- At least 8 people died and more than 200 were treated
at hospitals after a 42-car freight train crashed into a smaller one early
Thursday morning and leaked chlorine gas in Graniteville, South Carolina,
- Most of the injured were residents suffering from
difficulty, said Thom Berry, a spokesman for the South Carolina Department
of Health and Environmental Control.
- Gov. Mark Sanford declared a state of emergency for Aiken
County, S.C., and officials told residents within a mile of the crash site
to leave. [The national news reported the evacuation of 5400 people -
- Area residents went to 2 local schools, where paramedics
evaluated them and sent many to hospitals, where more than 50 were
The authorities did not immediately release the identities of the dead
or the causes of their deaths.
- Susan Terpay, a spokeswoman for Norfolk Southern, which
owns both trains, said that the larger train's engineer was fatally injured
in the crash, which she said occurred at 2:40 a.m. Its conductor was
she said. The cause of the crash was not known. Ms. Terpay said that the
larger train was en route from Macon, Georgia to Columbia, S.C., while
the smaller train was stationary on a rail siding in downtown Graniteville,
which is about 15 miles northeast of Augusta, GA.
- Afterward, the 2 locomotives of the larger train and
14 of its cars lay in a jumble, with 1 car leaking all its chlorine gas,
Ms. Terpay said. The train was also carrying 2 other hazardous chemicals,
sodium hydroxide and cresol, she said.
- A team from the National Transportation Safety Board
arrived to investigate, and the Federal Railroad Administration said it
was sending a 9-member team to assist the safety board
- Chlorine gas is moderately soluble in water. It reacts
with the moisture in the respiratory system to result in irritation of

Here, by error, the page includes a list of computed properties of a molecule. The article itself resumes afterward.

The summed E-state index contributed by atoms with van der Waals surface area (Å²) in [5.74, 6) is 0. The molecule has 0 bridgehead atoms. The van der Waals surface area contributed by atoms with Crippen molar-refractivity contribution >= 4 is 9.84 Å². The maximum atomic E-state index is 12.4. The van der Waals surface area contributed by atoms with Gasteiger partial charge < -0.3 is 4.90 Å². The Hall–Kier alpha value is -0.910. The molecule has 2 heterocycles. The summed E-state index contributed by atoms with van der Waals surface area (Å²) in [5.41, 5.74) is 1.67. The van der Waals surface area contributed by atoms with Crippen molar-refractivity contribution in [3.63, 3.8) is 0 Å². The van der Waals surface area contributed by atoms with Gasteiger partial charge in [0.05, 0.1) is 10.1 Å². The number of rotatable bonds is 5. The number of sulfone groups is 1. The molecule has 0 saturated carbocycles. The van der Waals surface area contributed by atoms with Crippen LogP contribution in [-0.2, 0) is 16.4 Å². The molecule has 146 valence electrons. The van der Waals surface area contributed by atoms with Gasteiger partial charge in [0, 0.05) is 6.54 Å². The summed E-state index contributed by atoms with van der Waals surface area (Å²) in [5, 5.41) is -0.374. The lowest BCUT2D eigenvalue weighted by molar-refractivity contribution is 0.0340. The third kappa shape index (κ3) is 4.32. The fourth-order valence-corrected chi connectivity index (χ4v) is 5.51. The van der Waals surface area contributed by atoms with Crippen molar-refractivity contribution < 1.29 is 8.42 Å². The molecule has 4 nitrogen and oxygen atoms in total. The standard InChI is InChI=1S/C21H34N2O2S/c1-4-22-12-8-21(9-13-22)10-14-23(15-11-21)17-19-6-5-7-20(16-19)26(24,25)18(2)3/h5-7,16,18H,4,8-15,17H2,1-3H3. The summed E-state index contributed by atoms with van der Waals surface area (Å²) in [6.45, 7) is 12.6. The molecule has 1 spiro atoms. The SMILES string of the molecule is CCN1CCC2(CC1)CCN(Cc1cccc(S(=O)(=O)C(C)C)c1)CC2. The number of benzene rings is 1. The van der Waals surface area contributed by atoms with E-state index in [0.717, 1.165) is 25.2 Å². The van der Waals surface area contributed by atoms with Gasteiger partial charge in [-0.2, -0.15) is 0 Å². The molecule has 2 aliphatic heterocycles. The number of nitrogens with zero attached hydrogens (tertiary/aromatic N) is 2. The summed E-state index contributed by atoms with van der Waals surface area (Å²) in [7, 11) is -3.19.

the respiratory system, the eyes, the nose, and almost any other mucus
membrane. The irritation is prolonged in moist conditions. Chlorine may
combine with the water to form hypochlorous and hydrochloric acid, which
are intensely irritating.
- Chlorine gas is greenish-yellow and generally heavier
than air, so it stays near the ground; without a wind, or in damp
it is not immediately dissipated. Chlorine gas toxicity produces acute
effects including inflammation of the conjunctivae, nose, pharynx, larynx,
trachea, and bronchi. Irritation of the airway mucosa causes local edema
or swelling and may be secondary to active arterial and capillary
Plasma exudation causes alveolar edema, resulting in pulmonary congestion,
which may lead to death, particularly in individuals with compromised
- The eyes may burn and tear and corneal ulcers may occur.
Generally the eyes will heal without many long-lasting sequelae.
- Generally the affected individuals have a cough, chest
pain, eye pain, nausea or vomiting, tearing, pain and tightness in the
throat, choking and headache. These must be differentiated from the
of asthma, chronic obstructive pulmonary disease, intoxication with
cyanide, hydrogen sulfide and ammonia.
- Although chlorine gas has a detectable odor, our sense
of smell does not tell us when it is above a dangerous level.
- Sources of exposure to chlorine include swimming pools,
sewer systems, industrial bleaching and chemical warfare. This is not
to be a comprehensive list. Chlorine gas was 1st used by the Germans in
1915 in World War 1.- Mod.TG
- Patricia A. Doyle, PhD
- Please visit my "Emerging Diseases" message
- Zhan le Devlesa tai sastimasa
- Go with God and in Good Health